Paganism is a term which, from a western perspective, has come to connote a broad set of spiritual or religious beliefs and practices of natural or polytheistic religions. The term can be defined broadly, to encompass many or most of the faith traditions outside the Abrahamic monotheistic group of Judaism, Christianity, and Islam. “Pagan” is the usual translation of the Islamic term mushrik, which refers to ‘one who worships something other than The God of Abraham’. Ethnologists avoid the term “paganism,” with its uncertain and varied meanings, in referring to traditional or historic faiths, preferring more precise categories such as shamanism, polytheism or animism. The term is also used to describe earth-based Native American religions and mythologies, though few Native Americans call themselves or their cultures “pagan”. Historically, the term “pagan” has usually had pejorative connotations among westerners, comparable to heathen, infidel and kaffir (‘unbeliever’) in Islam.

Most of the conversation turned out to be rather ordinary. They talked about their careers, their day at work, and just the usual friendly banter that you might expect from a group of twenty-something women.
However, early in the evening one of the ladies dramatically related an interesting phenomenon that she witnessed just last night.

She said that she was giving lessons to some teens on horseback riding when she observed a brilliant ball of white light a few hundred meters away. It slowly grew changing to a beautiful blue hue and then suddenly disappeared. At that same moment the power in her house and the stables all went out. She said that about three minutes later the power came back on and although there were a few other students and adults nearby, nobody but herself and two of the 14 year old teens had been around to witness the light.

She asked the druid if he knew what it might be, explaining that her friends at work thought she was nuts. At first he appeared just as baffled as she, but then in a humorous tone he pronounced, UFO’s. I think he was joking.

I asked her what she thought it might be. She replied that she had a hunch it was some kind of supernatural being trying to give her a message, however she wasn’t sure if that message was she was on the right path and should keep doing what she was doing, or if she needed to change her life to get her life back on track. We all agreed it was not very helpful with the possible interpretations being polar opposites.
Always the sceptic, I knew right away what it was she had seen: ball lightning.

The interesting thing about ball lightning is, it seems that nobody really knows what it is exactly, let alone what causes the phenomenon.

During World War II ball lightning was reported as “escorting” bombers, flying alongside their wingtips. Pilots of the time referred to the phenomenon as “foo fighters,” initially believing that the lights were from enemy planes. UFO enthusiasts have reported seeing the mysterious lights at crop circle sites and ball lightning has also been used to explain the eerie moving lights known as will o’ wisps.
They accepted my answer more readily than I would have expected. Very modern in their thinking despite what one may expect from pagans. It is clear that although they like believing, a scientific answer would trump the unexplained if one was available. I respect that.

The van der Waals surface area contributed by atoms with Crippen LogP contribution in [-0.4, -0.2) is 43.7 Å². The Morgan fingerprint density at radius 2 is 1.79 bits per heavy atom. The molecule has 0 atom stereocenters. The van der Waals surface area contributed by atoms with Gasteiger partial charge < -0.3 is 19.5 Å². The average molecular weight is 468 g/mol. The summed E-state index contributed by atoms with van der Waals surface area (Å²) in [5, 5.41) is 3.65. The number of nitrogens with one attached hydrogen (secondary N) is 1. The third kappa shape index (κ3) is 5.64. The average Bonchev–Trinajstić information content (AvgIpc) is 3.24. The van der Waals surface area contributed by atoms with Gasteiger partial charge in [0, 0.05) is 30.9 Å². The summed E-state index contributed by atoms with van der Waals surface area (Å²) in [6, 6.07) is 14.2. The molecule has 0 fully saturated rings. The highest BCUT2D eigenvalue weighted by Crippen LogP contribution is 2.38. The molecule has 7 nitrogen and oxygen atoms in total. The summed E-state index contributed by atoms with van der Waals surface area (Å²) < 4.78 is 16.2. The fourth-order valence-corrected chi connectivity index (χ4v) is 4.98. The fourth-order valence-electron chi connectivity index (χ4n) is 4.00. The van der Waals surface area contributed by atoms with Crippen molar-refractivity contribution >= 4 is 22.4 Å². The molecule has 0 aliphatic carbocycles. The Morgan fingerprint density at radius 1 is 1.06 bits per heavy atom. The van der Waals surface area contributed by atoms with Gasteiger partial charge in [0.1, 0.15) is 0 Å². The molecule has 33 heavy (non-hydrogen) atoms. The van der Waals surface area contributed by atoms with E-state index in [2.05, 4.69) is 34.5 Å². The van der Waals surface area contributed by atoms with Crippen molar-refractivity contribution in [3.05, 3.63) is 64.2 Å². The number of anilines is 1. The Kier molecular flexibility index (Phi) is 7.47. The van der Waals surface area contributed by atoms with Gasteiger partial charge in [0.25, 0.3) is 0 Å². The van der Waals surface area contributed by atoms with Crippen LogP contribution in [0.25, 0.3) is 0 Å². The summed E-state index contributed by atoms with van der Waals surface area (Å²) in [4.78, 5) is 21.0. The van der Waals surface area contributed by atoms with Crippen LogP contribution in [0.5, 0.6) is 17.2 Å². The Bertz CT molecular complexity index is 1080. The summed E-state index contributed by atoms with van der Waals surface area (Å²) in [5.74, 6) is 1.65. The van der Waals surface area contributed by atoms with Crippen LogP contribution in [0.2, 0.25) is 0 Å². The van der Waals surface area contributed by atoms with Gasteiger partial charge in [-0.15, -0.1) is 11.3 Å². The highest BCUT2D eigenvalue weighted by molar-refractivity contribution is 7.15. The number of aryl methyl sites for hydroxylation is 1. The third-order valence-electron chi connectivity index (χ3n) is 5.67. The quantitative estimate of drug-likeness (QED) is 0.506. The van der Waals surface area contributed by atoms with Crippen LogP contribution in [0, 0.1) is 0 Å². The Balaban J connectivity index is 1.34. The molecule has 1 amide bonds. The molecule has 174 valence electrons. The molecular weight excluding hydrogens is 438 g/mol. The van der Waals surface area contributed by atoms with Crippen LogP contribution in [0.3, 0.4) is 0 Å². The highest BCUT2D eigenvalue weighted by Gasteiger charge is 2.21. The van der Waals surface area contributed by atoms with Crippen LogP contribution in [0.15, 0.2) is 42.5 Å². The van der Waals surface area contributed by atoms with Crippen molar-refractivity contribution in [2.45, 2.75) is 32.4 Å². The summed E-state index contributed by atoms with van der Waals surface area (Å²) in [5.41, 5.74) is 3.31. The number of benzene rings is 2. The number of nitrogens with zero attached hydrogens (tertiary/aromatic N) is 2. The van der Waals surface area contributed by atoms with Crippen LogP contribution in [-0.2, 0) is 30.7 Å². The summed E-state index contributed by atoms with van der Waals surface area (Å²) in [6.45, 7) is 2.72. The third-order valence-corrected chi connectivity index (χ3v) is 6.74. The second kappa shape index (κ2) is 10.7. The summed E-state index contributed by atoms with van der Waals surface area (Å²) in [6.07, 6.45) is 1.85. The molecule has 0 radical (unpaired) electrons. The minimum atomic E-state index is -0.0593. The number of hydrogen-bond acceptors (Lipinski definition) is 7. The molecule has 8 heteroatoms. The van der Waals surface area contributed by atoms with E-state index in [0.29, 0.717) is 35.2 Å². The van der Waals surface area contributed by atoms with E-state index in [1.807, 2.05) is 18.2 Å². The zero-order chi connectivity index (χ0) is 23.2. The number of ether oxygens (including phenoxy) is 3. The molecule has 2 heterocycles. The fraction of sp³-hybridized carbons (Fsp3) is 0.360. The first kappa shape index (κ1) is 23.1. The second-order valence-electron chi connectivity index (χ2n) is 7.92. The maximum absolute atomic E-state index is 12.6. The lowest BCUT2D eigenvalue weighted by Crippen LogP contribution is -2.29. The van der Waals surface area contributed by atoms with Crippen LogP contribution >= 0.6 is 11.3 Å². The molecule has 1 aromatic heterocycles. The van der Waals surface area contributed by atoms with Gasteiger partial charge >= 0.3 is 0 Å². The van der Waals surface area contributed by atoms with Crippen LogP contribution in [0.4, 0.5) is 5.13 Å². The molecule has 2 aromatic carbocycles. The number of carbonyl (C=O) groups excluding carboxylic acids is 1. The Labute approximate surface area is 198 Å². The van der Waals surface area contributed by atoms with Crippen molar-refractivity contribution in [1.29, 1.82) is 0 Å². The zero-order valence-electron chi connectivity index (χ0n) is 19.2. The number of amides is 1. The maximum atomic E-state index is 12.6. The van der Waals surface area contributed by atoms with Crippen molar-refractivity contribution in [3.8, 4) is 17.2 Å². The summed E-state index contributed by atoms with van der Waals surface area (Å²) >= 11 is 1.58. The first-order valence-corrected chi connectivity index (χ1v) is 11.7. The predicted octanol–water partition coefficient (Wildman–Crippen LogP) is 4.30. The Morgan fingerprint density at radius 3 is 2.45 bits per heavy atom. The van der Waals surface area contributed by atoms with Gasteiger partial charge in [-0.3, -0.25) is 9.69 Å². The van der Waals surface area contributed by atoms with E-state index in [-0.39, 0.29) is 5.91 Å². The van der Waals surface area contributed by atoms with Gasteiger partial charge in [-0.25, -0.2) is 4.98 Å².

We chatted for the rest of the evening, sometimes about déjà vu, sometimes about the history of paganism. I found the entire evening extremely interesting, but in the end, I have to say, I still feel closer to believing in the kind of belief that Einstein professed when he said, “if something is in me which can be called religious, then it is the unbounded admiration for the structure of the world so far as our science can reveal it.”
But remember science isn’t always right, and who’s to say for sure that the ball of light wasn’t actually a magical being sent from another dimension for some deep mysterious purpose? Despite my scepticism, believing would be much more fun.


Stanford Prison Experiment

In 1971 Stanford University conducted a study of the psychology of imprisonment. While extremely unethical by today’s standards, this 50 minute video takes a fascinating look back at the incredible psychological experiment. See also the Prison Experiment slide show with written history.

(The German movie Das Experiment is based on this event.)


The Wizard of Oz and the Dark Side of the Moon

Fans of my backmasking page will probably want to check this out.

A few years ago my friend Megan dropped by the house sporting a copy of The Wizard of Oz in one hand, Pink Floyd’s Dark Side of the Moon in the other, and a giant grin on her face. We played them both simultaneously and watched/listened as the two synchronized. I am not completely sure it’s intentional, but there are some interesting coincidences.

I recall reading that when asked about this, Pink Floyd has neither admitted or denied intentionally creating their album to go along with The Wizard of Oz.

To set this up at home, you needed to start the album just as the MGM lion roared for the third time, but thanks to Google Video you can see the combined video and audio: Dark Side of the Rainbow.

It’s a little easier to make connections if you know the name of each track:

  1. “Speak to Me”
  2. “Breathe”
  3. “On the Run”
  4. “Time”/”Breathe (Reprise)”
  5. “The Great Gig in the Sky”
  6. “Money”
  7. “Us and Them”
  8. “Any Colour You Like”
  9. “Brain Damage”
  10. “Eclipse”